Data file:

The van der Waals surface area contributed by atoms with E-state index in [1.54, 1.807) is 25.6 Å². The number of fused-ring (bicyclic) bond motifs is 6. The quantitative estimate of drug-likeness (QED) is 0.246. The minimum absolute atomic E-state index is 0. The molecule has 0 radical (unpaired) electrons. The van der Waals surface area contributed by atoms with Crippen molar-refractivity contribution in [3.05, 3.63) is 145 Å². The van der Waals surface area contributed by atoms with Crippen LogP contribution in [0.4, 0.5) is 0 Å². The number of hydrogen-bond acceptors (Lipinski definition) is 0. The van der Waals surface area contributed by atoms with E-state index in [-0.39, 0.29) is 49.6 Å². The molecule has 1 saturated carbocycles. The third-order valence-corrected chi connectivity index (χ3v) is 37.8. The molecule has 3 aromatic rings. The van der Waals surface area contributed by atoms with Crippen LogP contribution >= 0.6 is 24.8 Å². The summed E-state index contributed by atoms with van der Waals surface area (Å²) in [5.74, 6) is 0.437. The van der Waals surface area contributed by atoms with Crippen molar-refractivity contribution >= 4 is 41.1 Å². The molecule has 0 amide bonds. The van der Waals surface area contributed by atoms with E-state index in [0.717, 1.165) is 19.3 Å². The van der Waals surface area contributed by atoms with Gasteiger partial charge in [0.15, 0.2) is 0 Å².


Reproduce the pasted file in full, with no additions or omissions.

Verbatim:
The van der Waals surface area contributed by atoms with E-state index in [1.54, 1.807) is 25.6 Å². The number of fused-ring (bicyclic) bond motifs is 6. The quantitative estimate of drug-likeness (QED) is 0.246. The minimum absolute atomic E-state index is 0. The molecule has 0 radical (unpaired) electrons. The van der Waals surface area contributed by atoms with Crippen molar-refractivity contribution in [3.05, 3.63) is 145 Å². The van der Waals surface area contributed by atoms with Crippen LogP contribution in [0.4, 0.5) is 0 Å². The number of hydrogen-bond acceptors (Lipinski definition) is 0. The van der Waals surface area contributed by atoms with E-state index in [-0.39, 0.29) is 49.6 Å². The molecule has 1 saturated carbocycles. The third-order valence-corrected chi connectivity index (χ3v) is 37.8. The molecule has 3 aromatic rings. The van der Waals surface area contributed by atoms with Crippen LogP contribution >= 0.6 is 24.8 Å². The summed E-state index contributed by atoms with van der Waals surface area (Å²) in [5.74, 6) is 0.437. The van der Waals surface area contributed by atoms with Crippen molar-refractivity contribution >= 4 is 41.1 Å². The molecule has 0 amide bonds. The van der Waals surface area contributed by atoms with E-state index in [0.717, 1.165) is 19.3 Å². The van der Waals surface area contributed by atoms with Gasteiger partial charge in [0.15, 0.2) is 0 Å².